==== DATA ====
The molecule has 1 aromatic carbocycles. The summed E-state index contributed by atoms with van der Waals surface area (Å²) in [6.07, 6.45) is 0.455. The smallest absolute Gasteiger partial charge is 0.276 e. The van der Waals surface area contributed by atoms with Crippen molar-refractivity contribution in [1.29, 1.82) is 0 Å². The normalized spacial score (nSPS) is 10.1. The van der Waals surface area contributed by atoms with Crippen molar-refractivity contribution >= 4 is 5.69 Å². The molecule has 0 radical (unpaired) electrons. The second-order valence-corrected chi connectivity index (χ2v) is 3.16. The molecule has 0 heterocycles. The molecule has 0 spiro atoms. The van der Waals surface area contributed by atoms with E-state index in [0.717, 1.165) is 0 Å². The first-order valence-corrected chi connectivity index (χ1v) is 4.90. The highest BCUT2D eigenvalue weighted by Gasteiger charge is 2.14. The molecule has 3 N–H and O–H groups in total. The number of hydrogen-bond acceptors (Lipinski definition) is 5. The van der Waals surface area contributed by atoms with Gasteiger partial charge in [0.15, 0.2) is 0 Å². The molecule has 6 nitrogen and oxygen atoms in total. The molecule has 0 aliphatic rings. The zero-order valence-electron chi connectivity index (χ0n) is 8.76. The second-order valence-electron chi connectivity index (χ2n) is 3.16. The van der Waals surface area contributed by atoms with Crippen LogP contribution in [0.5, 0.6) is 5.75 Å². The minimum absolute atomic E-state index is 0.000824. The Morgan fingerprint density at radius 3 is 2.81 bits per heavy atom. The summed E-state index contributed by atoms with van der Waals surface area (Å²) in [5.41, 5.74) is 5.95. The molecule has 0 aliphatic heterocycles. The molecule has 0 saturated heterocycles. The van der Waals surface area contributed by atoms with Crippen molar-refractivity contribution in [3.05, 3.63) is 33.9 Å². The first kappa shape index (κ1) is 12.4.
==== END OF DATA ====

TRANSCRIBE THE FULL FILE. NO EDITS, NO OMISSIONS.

The molecule has 1 aromatic carbocycles. The summed E-state index contributed by atoms with van der Waals surface area (Å²) in [6.07, 6.45) is 0.455. The smallest absolute Gasteiger partial charge is 0.276 e. The van der Waals surface area contributed by atoms with Crippen molar-refractivity contribution in [1.29, 1.82) is 0 Å². The normalized spacial score (nSPS) is 10.1. The van der Waals surface area contributed by atoms with Crippen molar-refractivity contribution >= 4 is 5.69 Å². The molecule has 0 radical (unpaired) electrons. The second-order valence-corrected chi connectivity index (χ2v) is 3.16. The molecule has 0 heterocycles. The molecule has 0 spiro atoms. The van der Waals surface area contributed by atoms with E-state index in [0.717, 1.165) is 0 Å². The first-order valence-corrected chi connectivity index (χ1v) is 4.90. The highest BCUT2D eigenvalue weighted by Gasteiger charge is 2.14. The molecule has 3 N–H and O–H groups in total. The number of hydrogen-bond acceptors (Lipinski definition) is 5. The van der Waals surface area contributed by atoms with Gasteiger partial charge in [0.15, 0.2) is 0 Å². The molecule has 6 nitrogen and oxygen atoms in total. The molecule has 0 aliphatic rings. The zero-order valence-electron chi connectivity index (χ0n) is 8.76. The second-order valence-electron chi connectivity index (χ2n) is 3.16. The van der Waals surface area contributed by atoms with Crippen LogP contribution in [0.5, 0.6) is 5.75 Å². The minimum absolute atomic E-state index is 0.000824. The Morgan fingerprint density at radius 3 is 2.81 bits per heavy atom. The summed E-state index contributed by atoms with van der Waals surface area (Å²) in [5.41, 5.74) is 5.95. The molecule has 0 aliphatic heterocycles. The molecule has 0 saturated heterocycles. The van der Waals surface area contributed by atoms with Crippen molar-refractivity contribution in [3.05, 3.63) is 33.9 Å². The first kappa shape index (κ1) is 12.4.